The Road to Urbino, By Roma Tearne

Art, isolation, and other obsessions

Anna Stopes
Saturday 04 August 2012 19:56
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All roads lead to Urbino in Roma Tearne's latest novel, where themes of love, grief and memory are played out, before a dramatic and impulsive act of art theft. The plot twists from a lush Sri Lanka to an Italy suffused with light, and finally a British jail, from where Lynton "Ras" Rasanagium tells his poignant tale in interviews with his barrister, Elizabeth Saunders.

As in Tearne's earlier writings, the reverberations of war are strongly felt in this novel. Families are destroyed, and characters are sent down different, often conflicting paths. Thus Ras arrives in London from Sri Lanka as a young adult, troubled by his mother's death, his father's disappearance and his own imprisonment in a detention camp. His haunted state alienates his English wife and eventually estranges him from his daughter Lola.

Ras seeks solace in art, particularly the frescoes of Piero della Francesca. As a child, he stole paints in order to daub his own fresco on a ruined church wall, and as he drifts through London after the break up of his marriage he becomes a gallery attendant at the National Gallery. He comes to contrast the "sacred history" of Western art with the desperation of life in troubled Sri Lanka, and tells Elizabeth: "I stole a bit of Western History."

At the National Gallery, Ras encounters the urbane Alex Benson and the gentle Charles Boyar, an art curator who becomes a friend. Elizabeth interviews Alex as a witness, and his infatuation with Charles's wife Delia is revealed. It is his narrative that tells of the devastating bomb that brings an end to Charles and Delia's charmed lives, and heralds the re-appearance of the ambitious, calculating Lola.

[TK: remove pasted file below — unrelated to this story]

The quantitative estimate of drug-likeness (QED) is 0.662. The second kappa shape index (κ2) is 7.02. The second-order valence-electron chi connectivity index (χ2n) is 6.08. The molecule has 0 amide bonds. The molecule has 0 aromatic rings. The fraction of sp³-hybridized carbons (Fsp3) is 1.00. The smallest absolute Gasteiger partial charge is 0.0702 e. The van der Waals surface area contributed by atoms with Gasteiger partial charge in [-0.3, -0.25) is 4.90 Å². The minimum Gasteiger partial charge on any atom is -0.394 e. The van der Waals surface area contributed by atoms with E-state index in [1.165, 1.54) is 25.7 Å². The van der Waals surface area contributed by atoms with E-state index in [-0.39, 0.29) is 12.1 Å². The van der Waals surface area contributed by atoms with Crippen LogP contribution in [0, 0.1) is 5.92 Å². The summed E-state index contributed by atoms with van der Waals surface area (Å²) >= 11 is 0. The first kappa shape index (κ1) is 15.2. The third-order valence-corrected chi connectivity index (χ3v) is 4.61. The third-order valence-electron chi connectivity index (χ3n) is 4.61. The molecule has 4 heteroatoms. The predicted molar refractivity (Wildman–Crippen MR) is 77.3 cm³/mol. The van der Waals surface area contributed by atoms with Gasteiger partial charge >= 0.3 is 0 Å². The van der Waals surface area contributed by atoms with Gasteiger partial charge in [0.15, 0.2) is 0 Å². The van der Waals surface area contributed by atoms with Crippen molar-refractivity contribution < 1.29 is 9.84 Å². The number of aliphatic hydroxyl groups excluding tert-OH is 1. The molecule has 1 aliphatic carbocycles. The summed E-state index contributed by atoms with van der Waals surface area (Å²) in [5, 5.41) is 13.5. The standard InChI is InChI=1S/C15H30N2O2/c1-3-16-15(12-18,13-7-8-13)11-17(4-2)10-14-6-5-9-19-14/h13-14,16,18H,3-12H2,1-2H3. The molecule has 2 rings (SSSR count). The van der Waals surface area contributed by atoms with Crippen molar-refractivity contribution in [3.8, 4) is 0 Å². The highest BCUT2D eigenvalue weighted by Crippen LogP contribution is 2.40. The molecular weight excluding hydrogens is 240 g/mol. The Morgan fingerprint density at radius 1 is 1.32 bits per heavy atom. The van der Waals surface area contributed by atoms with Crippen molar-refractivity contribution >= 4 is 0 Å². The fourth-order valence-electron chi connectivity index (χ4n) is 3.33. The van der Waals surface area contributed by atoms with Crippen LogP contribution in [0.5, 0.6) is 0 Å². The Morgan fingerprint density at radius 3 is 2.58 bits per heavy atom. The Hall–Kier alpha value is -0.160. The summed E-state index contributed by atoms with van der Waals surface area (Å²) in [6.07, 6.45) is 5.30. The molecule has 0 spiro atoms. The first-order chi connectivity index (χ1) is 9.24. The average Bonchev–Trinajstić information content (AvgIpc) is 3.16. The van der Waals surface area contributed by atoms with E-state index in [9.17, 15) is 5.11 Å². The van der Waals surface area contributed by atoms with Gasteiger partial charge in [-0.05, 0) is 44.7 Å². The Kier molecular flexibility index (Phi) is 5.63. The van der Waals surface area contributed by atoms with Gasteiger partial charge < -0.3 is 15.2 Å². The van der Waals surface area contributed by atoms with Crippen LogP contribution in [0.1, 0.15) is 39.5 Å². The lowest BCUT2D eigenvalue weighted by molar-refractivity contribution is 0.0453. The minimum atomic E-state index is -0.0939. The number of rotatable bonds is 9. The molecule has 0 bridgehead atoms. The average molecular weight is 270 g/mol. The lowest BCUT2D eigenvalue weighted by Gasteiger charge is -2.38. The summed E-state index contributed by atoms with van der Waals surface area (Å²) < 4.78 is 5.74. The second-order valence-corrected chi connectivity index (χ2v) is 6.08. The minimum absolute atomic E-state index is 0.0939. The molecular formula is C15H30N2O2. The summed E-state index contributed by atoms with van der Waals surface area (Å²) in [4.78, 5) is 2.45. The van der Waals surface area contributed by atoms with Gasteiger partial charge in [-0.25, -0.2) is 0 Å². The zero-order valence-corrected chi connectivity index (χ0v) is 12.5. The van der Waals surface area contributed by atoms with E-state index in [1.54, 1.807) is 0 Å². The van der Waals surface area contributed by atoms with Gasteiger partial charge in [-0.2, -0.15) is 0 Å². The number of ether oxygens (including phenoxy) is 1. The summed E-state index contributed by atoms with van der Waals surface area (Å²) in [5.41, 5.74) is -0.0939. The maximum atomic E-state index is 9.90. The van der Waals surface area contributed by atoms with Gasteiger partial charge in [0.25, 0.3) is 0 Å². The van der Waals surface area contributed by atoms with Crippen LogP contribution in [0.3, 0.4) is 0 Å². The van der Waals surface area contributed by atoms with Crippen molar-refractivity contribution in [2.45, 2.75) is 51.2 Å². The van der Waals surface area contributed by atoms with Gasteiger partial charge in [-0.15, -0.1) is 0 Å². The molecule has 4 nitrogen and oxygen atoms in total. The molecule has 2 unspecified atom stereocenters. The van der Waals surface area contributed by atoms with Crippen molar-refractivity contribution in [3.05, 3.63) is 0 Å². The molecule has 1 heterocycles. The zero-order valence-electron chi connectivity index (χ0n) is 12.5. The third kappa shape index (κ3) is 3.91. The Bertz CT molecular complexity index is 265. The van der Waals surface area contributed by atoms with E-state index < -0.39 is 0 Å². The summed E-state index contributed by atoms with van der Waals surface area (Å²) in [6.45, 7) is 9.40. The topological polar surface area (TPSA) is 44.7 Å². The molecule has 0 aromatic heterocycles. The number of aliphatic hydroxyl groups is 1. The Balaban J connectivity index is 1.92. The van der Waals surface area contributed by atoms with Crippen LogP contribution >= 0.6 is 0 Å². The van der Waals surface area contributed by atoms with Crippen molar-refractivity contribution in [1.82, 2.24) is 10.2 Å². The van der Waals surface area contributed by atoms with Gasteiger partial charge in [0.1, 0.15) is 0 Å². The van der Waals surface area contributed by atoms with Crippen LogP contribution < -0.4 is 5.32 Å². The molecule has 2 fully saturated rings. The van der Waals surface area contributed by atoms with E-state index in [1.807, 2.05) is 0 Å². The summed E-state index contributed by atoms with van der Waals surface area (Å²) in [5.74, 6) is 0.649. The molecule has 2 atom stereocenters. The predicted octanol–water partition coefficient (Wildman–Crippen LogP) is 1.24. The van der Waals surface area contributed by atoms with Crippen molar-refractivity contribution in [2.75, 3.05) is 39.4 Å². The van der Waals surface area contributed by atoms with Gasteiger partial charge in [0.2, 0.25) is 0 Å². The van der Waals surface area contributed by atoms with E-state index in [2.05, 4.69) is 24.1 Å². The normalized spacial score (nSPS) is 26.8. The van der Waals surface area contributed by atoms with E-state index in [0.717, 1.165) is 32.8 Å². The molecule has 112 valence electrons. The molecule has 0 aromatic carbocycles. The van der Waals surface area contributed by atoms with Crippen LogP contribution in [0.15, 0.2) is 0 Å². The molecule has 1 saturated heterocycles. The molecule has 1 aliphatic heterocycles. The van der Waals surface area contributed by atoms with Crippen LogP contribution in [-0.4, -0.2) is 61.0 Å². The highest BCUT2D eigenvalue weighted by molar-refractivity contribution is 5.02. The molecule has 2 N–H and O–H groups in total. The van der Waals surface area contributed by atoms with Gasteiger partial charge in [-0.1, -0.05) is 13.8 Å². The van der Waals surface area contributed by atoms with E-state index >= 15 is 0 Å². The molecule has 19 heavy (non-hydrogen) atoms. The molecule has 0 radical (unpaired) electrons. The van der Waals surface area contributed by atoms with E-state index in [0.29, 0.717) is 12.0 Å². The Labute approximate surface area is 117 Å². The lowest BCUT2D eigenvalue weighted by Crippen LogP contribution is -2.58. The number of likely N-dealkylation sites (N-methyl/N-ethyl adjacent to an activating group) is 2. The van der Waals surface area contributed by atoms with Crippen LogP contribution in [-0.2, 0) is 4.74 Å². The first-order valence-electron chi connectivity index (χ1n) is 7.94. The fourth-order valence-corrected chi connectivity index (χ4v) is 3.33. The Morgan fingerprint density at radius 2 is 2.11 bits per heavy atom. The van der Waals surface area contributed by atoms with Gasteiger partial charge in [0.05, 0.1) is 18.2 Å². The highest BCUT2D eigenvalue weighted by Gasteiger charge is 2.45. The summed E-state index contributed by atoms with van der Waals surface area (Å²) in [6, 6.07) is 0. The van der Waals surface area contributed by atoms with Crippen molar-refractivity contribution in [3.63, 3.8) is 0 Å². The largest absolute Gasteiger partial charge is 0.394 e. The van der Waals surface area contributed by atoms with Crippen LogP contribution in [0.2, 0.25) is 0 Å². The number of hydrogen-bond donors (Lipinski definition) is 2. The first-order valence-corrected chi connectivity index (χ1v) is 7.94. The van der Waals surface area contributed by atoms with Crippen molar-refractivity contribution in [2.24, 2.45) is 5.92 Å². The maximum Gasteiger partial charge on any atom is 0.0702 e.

Obsession underlies the novel: obsessive love, yearning and anger. Through Delia's obsession with her grandfather, a Nazi officer, Tearne brings a sense of global war's destruction to her pages. This element is less convincing, but the characters' obsessions do work successfully to isolate them from each other, even in grief.

Tearne's training as a painter shows in the subtle descriptions that fill each page with lyrical power, and the beautiful detail that provides a respite from the emotional desolation each character struggles with. This could be devastating, but in Tearne's skilled and sensitive hands the effect is softened, almost redemptive, making the novel a satisfying read.

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